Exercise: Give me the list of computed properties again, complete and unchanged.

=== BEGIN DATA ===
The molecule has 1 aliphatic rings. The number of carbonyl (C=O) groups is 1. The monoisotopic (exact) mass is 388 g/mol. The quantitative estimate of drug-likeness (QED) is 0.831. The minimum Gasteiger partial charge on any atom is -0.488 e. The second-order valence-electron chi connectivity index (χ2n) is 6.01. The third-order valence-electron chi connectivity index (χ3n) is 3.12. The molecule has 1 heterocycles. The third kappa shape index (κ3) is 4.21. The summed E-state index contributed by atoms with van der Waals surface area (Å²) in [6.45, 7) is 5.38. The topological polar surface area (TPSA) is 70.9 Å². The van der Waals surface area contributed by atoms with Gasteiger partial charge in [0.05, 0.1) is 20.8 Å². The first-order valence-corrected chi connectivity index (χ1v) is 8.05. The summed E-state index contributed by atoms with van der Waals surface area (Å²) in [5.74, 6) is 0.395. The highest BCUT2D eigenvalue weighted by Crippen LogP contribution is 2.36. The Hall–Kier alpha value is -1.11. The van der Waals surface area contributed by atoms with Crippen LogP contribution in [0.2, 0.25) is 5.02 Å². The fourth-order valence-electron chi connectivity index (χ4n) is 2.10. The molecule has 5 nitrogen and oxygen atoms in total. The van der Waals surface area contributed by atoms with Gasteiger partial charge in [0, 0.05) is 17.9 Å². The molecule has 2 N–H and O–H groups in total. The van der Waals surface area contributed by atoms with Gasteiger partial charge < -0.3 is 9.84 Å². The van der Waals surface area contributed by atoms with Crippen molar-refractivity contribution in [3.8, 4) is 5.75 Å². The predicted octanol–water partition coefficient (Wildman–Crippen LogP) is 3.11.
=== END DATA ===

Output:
The molecule has 1 aliphatic rings. The number of carbonyl (C=O) groups is 1. The monoisotopic (exact) mass is 388 g/mol. The quantitative estimate of drug-likeness (QED) is 0.831. The minimum Gasteiger partial charge on any atom is -0.488 e. The second-order valence-electron chi connectivity index (χ2n) is 6.01. The third-order valence-electron chi connectivity index (χ3n) is 3.12. The molecule has 1 heterocycles. The third kappa shape index (κ3) is 4.21. The summed E-state index contributed by atoms with van der Waals surface area (Å²) in [6.45, 7) is 5.38. The topological polar surface area (TPSA) is 70.9 Å². The van der Waals surface area contributed by atoms with Gasteiger partial charge in [0.05, 0.1) is 20.8 Å². The first-order valence-corrected chi connectivity index (χ1v) is 8.05. The summed E-state index contributed by atoms with van der Waals surface area (Å²) in [5.74, 6) is 0.395. The highest BCUT2D eigenvalue weighted by Crippen LogP contribution is 2.36. The Hall–Kier alpha value is -1.11. The van der Waals surface area contributed by atoms with Crippen LogP contribution in [0.2, 0.25) is 5.02 Å². The fourth-order valence-electron chi connectivity index (χ4n) is 2.10. The molecule has 5 nitrogen and oxygen atoms in total. The van der Waals surface area contributed by atoms with Gasteiger partial charge in [0, 0.05) is 17.9 Å². The molecule has 2 N–H and O–H groups in total. The van der Waals surface area contributed by atoms with Gasteiger partial charge < -0.3 is 9.84 Å². The van der Waals surface area contributed by atoms with Crippen molar-refractivity contribution in [3.8, 4) is 5.75 Å². The predicted octanol–water partition coefficient (Wildman–Crippen LogP) is 3.11.